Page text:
Stain and Gain

By Ken Evans

Even though painting is one skill and staining wood is another, most painters still get asked to finish staingrade trim, wainscoting and wood interiors. Who else but painters are clients supposed to ask to tackle this kind of work? And whether you’re comfortable with stain or not, there’s money to be made and reputations to be built getting good with this kind of wood.

Traditionally speaking, stain-grade finishes colour the wood in the first step, then coat it under urethane or some other kind of sealer for protection in another. But to keep things simple, I’ll call any transparent, interior wood finish “stain-grade” – whether or not it includes a step to change wood colour or not. Most of the process is the same, and all transparent wood finishes start with the same, crucial step.

Start With Sanding

Even million dollar homes I visit frequently suffer from inferior stain-grade finishing. It’s a shame, and while lack of sanding is the most common reason why, it’s easy to see where the trouble comes from. Sanding wood is a pain, especially when that wood is trim around a door or window and it’s been milled to an intricate profile. Pain or not, excellence demands that all new wood be sanded before any transparent finish goes on. This means every inch of trim and every visible piece of flat stock. That’s because even seemingly smooth wood has subtle marks left behind by the milling equipment that shaped it. Invisible at first, these mill marks show up quite noticeably after the first coat of stain goes on. It’s ugly.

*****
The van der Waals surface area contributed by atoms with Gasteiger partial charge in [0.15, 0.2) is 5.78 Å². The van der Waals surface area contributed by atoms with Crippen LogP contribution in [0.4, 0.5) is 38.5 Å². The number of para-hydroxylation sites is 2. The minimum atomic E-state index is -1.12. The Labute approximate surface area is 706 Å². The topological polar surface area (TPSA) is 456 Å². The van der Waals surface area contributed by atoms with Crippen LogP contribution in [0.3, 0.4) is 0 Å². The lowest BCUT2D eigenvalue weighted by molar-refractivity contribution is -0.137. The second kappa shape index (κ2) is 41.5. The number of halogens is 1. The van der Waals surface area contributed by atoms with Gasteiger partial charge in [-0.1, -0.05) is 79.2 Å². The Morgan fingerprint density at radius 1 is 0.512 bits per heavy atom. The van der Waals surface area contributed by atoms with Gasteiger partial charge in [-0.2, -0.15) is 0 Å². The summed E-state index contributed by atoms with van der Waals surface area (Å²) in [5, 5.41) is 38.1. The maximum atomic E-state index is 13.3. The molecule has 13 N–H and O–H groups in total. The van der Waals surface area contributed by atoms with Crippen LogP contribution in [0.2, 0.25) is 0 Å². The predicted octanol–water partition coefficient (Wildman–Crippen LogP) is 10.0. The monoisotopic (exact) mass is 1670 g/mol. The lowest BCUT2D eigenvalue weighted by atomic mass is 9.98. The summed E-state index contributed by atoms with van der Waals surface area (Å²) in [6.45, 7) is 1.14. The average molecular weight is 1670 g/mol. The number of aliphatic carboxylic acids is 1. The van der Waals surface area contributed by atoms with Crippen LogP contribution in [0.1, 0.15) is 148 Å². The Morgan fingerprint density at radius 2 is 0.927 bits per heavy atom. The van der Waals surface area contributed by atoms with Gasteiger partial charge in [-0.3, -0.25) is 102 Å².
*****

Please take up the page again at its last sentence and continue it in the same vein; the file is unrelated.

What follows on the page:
Even million dollar homes I visit frequently suffer from inferior stain-grade finishing.

How to succeed with stain-grade finishes on wood

If you’re lucky enough to be finishing flat woodwork, start with a belt sander spinning an 80- or 100-girt abrasive, followed by a half-sheet inline sander with 120- or 150-grit paper, finishing up with a quarter-sheet finishing sander and 180 or 220-grit sand paper. All this said, as a painteryou won’t often enjoy situations where sanding flat, horizontal surfaces are so convenient. More than likely, most of your stain-grade work will involve profiled trim and moulding. It may even already be mounted on a wall, and this is where a trick comes in.